Coming out of Egypt is a story of survival that grips your attention from beginning to end. Sixteen year-old Marva wacked her father’s head to stop him from sexually assaulting her younger sister, but it did more than stop him. It killed him. Terrified, the girls dump him in the ocean. Being alone in the world, except for an elderly aunt, the girls struggle to exist. Marva takes a job as a mechanic helper and faces ridicule everyday. She enrolls June into another school and life begin to feel normal. A former teacher, Cicely, enters their lives and leads them Christ. Just when they think they’re finally on solid ground, the local police declare their father’s death a murder and all clues point to Marva, but she refuses to accept responsibility for her actions. She has a younger sister who needs her. Cicely starts dating the lead detective which rocks Marva’s world once again. Keeping her past in the past becomes a daily battle. She loves her teacher who has become a surrogate mother to her and June but she is terrified of the detective. Coming out of Egypt takes readers through these troubling times and into victory. I highly recommend this story.

If You Like Science Fiction, Check out author, Yvonne Anderson!

One of my favorite authors….This story is well worth your time reading it….

India's Crown in Christian Literature Excellence - ICICLE

YvonneAndersonJuly2015Great to have you with us today, Readers! India’s Crown has a special treat in store. Meet Yvonne Anderson, author of science fiction.

Living in Western Maryland, Yvonne Anderson writes fiction that takes you out of this world.

She never had any interest in writing until well into middle age, signing her first publishing contract at the age of 55. But here’s the funny thing: she never used to like most Christian fiction, and didn’t read much science fiction of any kind, but now she writes Christian sci fi. This demonstrates that God has a marvelous sense of humor.

The Story in the Stars, first book in the Gateway to Gannah series, was an ACFW Carol Award finalist in 2012. A total of four books now round out the series. She does freelance editing, and shares the occasional wise word on her personal site, YsWords.

Impressive resume, Yvonne. And…

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No word can describe…


My Saturday was one of those days that demanded 48 hours of work and offered only 8 hours to accomplish it. As in that old farm expression, I made like the plow horse. Lowered my head, grasp the bit between my teeth and pushed onward. By mid-afternoon, I felt as if some over-weight giant stood on my chest, my legs trembled, and if I’d have attached tambourines to the inside of my knees, it would have given rhythm a whole new meaning. My arms weakened to the point that half of what I lifted slipped from between my rubbery fingers. I leaned against the wall and took stock of what I had left to do. The result was overwhelming. “Father God,” I prayed, “please infuse some umption in my gumption, or I’ll no longer be able to function.”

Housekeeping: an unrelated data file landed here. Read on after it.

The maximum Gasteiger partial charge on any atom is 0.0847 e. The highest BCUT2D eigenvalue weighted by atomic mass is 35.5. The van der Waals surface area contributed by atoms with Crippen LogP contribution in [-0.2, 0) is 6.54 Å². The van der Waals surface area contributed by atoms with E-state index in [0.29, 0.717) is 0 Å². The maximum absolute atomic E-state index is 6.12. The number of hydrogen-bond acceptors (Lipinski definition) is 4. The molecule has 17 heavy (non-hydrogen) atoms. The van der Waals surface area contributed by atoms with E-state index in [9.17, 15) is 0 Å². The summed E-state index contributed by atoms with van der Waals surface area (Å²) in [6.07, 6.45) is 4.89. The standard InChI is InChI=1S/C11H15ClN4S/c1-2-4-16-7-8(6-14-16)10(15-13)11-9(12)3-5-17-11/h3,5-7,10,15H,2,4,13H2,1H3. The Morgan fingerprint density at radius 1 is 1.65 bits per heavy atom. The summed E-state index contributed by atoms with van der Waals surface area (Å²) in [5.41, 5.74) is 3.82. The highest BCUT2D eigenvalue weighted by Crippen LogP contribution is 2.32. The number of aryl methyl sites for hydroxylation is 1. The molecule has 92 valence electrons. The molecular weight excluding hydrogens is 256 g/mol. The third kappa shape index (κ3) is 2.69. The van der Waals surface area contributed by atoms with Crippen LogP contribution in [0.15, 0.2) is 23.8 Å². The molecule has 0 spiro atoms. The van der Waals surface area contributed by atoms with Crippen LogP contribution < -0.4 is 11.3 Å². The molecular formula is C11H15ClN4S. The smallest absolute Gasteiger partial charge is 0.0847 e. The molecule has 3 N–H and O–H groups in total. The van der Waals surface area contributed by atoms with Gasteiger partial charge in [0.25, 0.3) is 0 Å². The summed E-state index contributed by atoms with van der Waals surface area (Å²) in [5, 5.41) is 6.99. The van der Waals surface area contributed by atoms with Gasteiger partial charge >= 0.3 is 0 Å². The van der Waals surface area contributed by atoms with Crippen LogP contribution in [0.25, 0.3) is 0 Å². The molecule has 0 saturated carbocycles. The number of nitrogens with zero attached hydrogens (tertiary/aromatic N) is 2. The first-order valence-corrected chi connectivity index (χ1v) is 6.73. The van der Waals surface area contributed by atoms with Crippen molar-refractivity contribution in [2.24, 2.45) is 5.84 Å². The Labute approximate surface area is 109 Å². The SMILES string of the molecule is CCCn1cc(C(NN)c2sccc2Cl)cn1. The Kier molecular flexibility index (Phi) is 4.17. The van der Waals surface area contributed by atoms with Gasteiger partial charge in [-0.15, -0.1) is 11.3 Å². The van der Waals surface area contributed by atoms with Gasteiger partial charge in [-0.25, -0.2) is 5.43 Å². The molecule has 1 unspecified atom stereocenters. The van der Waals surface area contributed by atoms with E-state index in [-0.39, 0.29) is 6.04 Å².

As I was about to slide down the wall onto my butt and indulge in the world’s biggest pity party, my niece walked in. A shot of umption zapped my gumption, and in a couple hours we finished everything that needed doing. Now, rested and thinking back, I am so humbled. The God of heaven and earth heard the desperation in my blubbering jingle, and not only renewed my strength but sent me help. And that I struggle to wrap my head around. And…I am so thankful for my niece. For her compassion. Her willingness to help others. Her ability to see the sun through the clouds. To make me laugh when I want to cry. Thanx, Jenn. You’re the best, and I love you tons….then a wee bit more…

And I Smiled

IMG_2330 Fifteen years ago my mom gave me a beautiful African Violet. The first time it bloomed its leaves were barely visible beneath the purple blossoms. That Christmas, my grandsons were playing tag and knocked the violet onto the floor. I picked it up, put all its dirt I could salvage back into the pot and added new. But the plant never bloomed again. That is, until one year ago. Right after she died. Again blossoms hid the leaves.  In an unidentifiable way, its blooming again comforted me. Many possibilities or explanations came and went through my thoughts, none strong enough to stay. Then, a few days ago, one year after her death, I noticed two new blossoms and an explosion of buds. I still have no explanation, nor do I want one. But with the violet’s renewed zest for life, it causes me to pause, stand apart from my daily busyness and bask in my favorite “Mom” memories.